U.S. Press Freedom Tracker

Freelance photojournalist permanently blinded during Minneapolis protests

Incident Details

Date of Incident
May 29, 2020
Case number
Case Status
Type of case


Was the journalist targeted?

Equipment Damage

Equipment Broken
REUTERS/Lucas Jackson

A Minneapolis Police Department officer fires a less-lethal round during continued demonstrations on May 29, 2020, in Minneapolis, Minnesota.

— REUTERS/Lucas Jackson
May 26, 2022 - Update

City of Minneapolis settles lawsuit with journalist blinded in one eye amid 2020 protests

The City of Minneapolis agreed to a settlement in the lawsuit brought by independent photojournalist Linda Tirado, who was struck by a rubber bullet amid protests in May 2020 and permanently blinded in one eye.

Tirado filed the lawsuit on June 10, 2020, less than two weeks after she was struck with multiple crowd-control munitions, naming the city, Police Officers Federation President Lt. Bob Kroll, police chief Medaria Arradondo and multiple other law enforcement officials and officers.

According to court documents reviewed by the U.S. Press Freedom Tracker, the parties reached a tentative settlement on May 17, 2022. The Minneapolis City Council agreed to pay Tirado $600,000 on May 26. The city agreed to pay $2.4 million to Soren Stevenson, a protester who was also shot with a rubber bullet and permanently blinded, according to the Minnesota Reformer.

The Reformer reported that the city has continually denied any wrongdoing in Tirado’s case and has never admitted that an officer fired the projectile that hit the photojournalist.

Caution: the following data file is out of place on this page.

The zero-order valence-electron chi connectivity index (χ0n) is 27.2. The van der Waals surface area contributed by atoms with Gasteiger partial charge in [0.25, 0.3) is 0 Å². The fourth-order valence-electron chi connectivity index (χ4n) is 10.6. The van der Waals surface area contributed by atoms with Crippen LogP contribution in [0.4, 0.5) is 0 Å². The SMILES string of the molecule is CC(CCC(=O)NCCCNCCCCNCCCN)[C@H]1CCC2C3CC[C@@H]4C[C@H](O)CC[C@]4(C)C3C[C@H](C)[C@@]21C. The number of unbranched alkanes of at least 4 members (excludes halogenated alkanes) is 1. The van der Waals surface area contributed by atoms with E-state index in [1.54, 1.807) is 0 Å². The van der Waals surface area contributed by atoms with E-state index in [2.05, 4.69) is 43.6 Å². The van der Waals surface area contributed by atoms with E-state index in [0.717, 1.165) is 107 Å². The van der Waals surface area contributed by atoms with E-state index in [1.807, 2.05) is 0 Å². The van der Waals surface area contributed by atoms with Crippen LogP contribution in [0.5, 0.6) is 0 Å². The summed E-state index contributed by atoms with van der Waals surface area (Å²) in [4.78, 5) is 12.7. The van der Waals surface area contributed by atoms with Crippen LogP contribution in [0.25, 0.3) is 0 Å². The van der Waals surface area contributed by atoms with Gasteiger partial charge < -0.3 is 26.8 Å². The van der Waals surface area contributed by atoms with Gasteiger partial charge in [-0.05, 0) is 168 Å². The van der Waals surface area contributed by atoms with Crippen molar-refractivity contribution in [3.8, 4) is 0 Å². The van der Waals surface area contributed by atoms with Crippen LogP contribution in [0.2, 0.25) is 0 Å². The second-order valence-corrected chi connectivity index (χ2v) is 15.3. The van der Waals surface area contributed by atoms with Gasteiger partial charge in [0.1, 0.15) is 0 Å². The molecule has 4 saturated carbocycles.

Tirado told the Reformer that she does not regret covering the protest the day she was blinded.

“I did the right thing,” Tirado told the outlet. “Any time you as a member of the press are covering people who are hurting, it is worth it.”

March 18, 2022 - Update

Journalists subpoenaed in connection with ongoing excessive use of force lawsuit

On March 18, 2022, the City of Minneapolis issued subpoenas to three journalists in connection with freelance photojournalist Linda Tirado’s lawsuit against the city and multiple law enforcement officials.

Tirado was covering protests on May 29, 2020, following the police killing of George Floyd when she was struck in the face with a rubber bullet, permanently blinding her in one eye. According to her lawsuit, “As Ms. Tirado had been holding the camera near her face at the time she was shot, the eruption of blood permanently damaged her camera.”

In light of this information, the U.S. Press Freedom Tracker has updated this article to reflect the equipment damage.

Her suit, which alleges excessive use of force, cited multiple additional members of the press who were struck with crowd control munitions while covering the protests. Three of those journalists — Andy Mannix, Jared Goyette and Max Nesterak — were issued deposition subpoenas and asked to provide a large swath of information, communications and photos concerning their assaults and coverage of the protests.

In a statement shared with the Tracker, the City Attorney’s Office said: “The individuals subpoenaed were identified by Plaintiff Linda Tirado as having information relevant to her claims.

“It is incumbent upon the City Attorney’s Office, as it would be any attorney, to obtain information relevant to their client’s case, whether or not the individuals possessing that information happen to be journalists.”

June 10, 2020 - Update